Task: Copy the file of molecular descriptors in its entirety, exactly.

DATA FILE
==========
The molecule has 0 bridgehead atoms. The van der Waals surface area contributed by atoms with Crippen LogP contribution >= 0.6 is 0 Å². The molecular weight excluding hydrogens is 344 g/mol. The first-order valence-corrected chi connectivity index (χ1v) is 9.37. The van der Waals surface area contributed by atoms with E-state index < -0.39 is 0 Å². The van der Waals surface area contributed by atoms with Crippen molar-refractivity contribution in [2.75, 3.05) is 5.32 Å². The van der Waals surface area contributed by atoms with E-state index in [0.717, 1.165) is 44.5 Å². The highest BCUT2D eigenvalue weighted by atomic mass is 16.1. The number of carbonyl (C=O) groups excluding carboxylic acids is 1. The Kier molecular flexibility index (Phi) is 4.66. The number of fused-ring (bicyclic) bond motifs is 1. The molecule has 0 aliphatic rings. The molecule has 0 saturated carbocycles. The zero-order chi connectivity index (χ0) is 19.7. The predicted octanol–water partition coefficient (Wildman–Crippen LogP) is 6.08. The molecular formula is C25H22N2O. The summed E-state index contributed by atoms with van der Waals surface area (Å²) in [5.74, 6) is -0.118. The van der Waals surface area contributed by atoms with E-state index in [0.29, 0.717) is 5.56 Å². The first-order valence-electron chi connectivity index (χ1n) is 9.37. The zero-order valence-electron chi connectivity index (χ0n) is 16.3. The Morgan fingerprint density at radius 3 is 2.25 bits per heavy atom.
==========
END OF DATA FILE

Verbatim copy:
The molecule has 0 bridgehead atoms. The van der Waals surface area contributed by atoms with Crippen LogP contribution >= 0.6 is 0 Å². The molecular weight excluding hydrogens is 344 g/mol. The first-order valence-corrected chi connectivity index (χ1v) is 9.37. The van der Waals surface area contributed by atoms with E-state index < -0.39 is 0 Å². The van der Waals surface area contributed by atoms with Crippen molar-refractivity contribution in [2.75, 3.05) is 5.32 Å². The van der Waals surface area contributed by atoms with E-state index in [0.717, 1.165) is 44.5 Å². The highest BCUT2D eigenvalue weighted by atomic mass is 16.1. The number of carbonyl (C=O) groups excluding carboxylic acids is 1. The Kier molecular flexibility index (Phi) is 4.66. The number of fused-ring (bicyclic) bond motifs is 1. The molecule has 0 aliphatic rings. The molecule has 0 saturated carbocycles. The zero-order chi connectivity index (χ0) is 19.7. The predicted octanol–water partition coefficient (Wildman–Crippen LogP) is 6.08. The molecular formula is C25H22N2O. The summed E-state index contributed by atoms with van der Waals surface area (Å²) in [5.74, 6) is -0.118. The van der Waals surface area contributed by atoms with E-state index in [0.29, 0.717) is 5.56 Å². The first-order valence-electron chi connectivity index (χ1n) is 9.37. The zero-order valence-electron chi connectivity index (χ0n) is 16.3. The Morgan fingerprint density at radius 3 is 2.25 bits per heavy atom.